• Reputable companies do not request personal information they already have on file.
  • Reputable companies do not send software updates via e-mail.
Pharming Scams
 

Pharming re-directs users to a nefarious Web server in ways that are undetectable by the average user. On the bogus server you may find a copy of a company's real site. You will have no way of knowing you have been diverted. If the information presented seems odd, or if a request seems unusual or improper, trust your better judgment and don't furnish the information.

The rules governing the transfer of domain names from one domain registrar to another have been changed to facilitate timely transfers. In the past, a domain owner had to initiate a transfer and then furnish approval to the old registrar to release the domain. Now when a transfer is initiated, even if fraudulently, the transfer will be completed unless the domain owner learns of the transfer and then denies it. Pharmers love well-meaning legislators.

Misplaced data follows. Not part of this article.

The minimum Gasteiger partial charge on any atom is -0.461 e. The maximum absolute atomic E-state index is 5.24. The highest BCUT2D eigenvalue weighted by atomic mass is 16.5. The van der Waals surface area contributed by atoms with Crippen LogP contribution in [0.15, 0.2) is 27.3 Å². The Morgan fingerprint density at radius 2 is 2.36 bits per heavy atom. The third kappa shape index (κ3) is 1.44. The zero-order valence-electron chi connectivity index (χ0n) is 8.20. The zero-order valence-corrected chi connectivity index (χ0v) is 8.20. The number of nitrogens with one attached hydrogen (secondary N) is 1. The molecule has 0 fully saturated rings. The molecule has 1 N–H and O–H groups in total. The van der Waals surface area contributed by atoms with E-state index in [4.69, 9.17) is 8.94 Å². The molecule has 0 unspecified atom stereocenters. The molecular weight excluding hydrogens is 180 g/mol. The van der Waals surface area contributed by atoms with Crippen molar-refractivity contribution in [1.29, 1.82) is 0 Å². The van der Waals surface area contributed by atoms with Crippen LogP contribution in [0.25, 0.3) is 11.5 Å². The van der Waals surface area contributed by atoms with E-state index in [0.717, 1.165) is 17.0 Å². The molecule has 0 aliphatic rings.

A more serious problem is the hijacking of the authoritative name servers used to direct Internet traffic to the correct servers. This is an attack on the infrastructure that holds the Internet together. If the name servers are compromised then thousands or millions of people may visit a bogus Website and give up personal information.

Rootkits
 

A rootkit is a means of infecting a computer with a virus, spyware, or other malicious code and then hiding its presence from the user. Rootkits use sophisticated means to hide themselves, such as altering the disk structure to report a different number of files from what is actually stored.